If you modified any of the files in this package to be able to bootstrap the new platform, please include either diffs or a tarball of your modified version in a new ticket so your changes can be incorporated into a new release.

Any other notes, such as where you got the GNU binaries or any issues people should be aware of, would also be appreciated.

You may want to scan all of the bootstrapped binaries and libraries with ldd (or equivalent) to make sure there are no dependencies on libraries other than those included with the base operating system and the libraries built as part of the bootstrap process.

On non-GNU operating systems, libgcc and libstdc++ are a run-time requirement. These libraries are usually distributed with gcc/g++, so the bootstrap system attempts to create encap packages containing those libraries by copying them from the build machine. To test that this worked, you'll want to either temporarily remove gcc/g++ from the build machine and make sure everything still works, or install the bcfg2-*.tar.gz encap packages on a "clean" machine (without a gcc/g++ install) and test on that machine.

Note that the doc for the encap profile format is in "man 5 encap_profile".

Release Notes

  • Initial Released Version
  • Work needs to be done to minimize size of distribution. In 0.1 libraries and binaries are not stripped, and there is a lot of pruning that can be done of individual packages.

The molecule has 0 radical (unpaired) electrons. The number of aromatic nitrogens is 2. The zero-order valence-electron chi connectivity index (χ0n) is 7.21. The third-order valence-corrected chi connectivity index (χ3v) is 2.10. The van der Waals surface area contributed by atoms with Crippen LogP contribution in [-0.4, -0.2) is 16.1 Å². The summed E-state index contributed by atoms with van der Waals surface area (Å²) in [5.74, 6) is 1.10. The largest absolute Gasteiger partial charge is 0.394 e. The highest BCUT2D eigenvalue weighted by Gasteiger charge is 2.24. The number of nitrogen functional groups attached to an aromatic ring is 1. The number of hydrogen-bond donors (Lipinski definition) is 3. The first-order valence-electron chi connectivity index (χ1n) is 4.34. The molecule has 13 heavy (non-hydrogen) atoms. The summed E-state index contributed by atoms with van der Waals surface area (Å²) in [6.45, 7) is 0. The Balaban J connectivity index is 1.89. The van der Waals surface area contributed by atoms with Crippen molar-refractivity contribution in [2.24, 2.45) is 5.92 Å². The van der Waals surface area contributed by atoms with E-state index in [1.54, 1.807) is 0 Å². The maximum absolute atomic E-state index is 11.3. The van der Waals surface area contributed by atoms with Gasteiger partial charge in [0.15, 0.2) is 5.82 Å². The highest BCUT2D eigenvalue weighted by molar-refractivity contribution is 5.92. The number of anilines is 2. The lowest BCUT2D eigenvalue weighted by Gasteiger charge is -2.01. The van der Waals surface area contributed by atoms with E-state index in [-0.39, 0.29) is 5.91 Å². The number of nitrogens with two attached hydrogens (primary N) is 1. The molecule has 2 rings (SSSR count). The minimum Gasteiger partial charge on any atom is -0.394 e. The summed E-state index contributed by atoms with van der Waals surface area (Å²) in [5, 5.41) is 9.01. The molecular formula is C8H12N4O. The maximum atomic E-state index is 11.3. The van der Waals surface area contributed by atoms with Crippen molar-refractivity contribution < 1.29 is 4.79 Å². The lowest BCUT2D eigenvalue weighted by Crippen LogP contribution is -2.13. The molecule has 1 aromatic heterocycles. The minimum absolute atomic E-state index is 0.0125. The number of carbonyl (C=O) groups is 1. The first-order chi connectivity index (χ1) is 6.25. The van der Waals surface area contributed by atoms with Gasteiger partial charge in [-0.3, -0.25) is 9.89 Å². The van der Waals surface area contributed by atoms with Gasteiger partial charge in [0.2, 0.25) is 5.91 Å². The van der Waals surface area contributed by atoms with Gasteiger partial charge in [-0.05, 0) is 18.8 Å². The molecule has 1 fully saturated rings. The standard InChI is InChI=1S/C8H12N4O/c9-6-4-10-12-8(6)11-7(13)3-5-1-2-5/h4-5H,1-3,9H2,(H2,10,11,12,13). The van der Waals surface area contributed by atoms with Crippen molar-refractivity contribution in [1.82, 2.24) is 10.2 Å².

• Updated bcfg2 to 0.8.2pre7
  • Updated README to point to resources
  • Updated bcfg2 to 0.8.2pre10
  • Versions before this version won't work without manually fixing paths
  • Added patches so paths actually exist, specifically:
    • bcfg2.conf default location is /usr/local/etc
    • epkg/encap paths changed to encap default /usr/local paths
    • schema prefix patch (changeset 1953) applied
    • default schema prefix changed to /usr/local/lib/bcfg2
  • Added mirror of all packages downloaded by the profiles at and made mirror default for those downloads
    • Set up automatic hourly mirror of bcfg2 ftp site *.tar.gz files
    • Mirror of other packages is manual (but deps shouldn't change often)
  • Removed external download of patches as that was not working consistently; replaced with patches inline the bcfg2 encap profile (.ep file)
  • Added GNU patch dependency, both for bcfg2 patches and call from
  • Fixed bcfg-repo-validate so it can find xmllint (as b2-xmllint)
  • Updated bcfg2 to 0.8.2 (released version)
  • Removed r1953 patch from bcfg2 profile, since that is included in 0.8.2
  • Added alpha version warning
  • Added Solaris support
  • Added python code to fix paths; removed inline patch & GNU patch dependency
    • Path change happens as part of install, logged to postinstall.log
  • Changed prefix from b2 to b2- to disambiguate from system commands
  • Fixes to make man pages easier to access
  • Install tools as b2-example-tools-*
  • Added some auxiliary tools under tools/ directory
    • daemontools - cross-platform alternative to init scripts/cron
    • ostiary - simple/secure daemon for kicking off a local script
    • epkg Makefile - to build epkg when prebuilt binaries aren't available

Documentation Version

$Id: README 2053 2006-08-07 12:22:27Z dclark $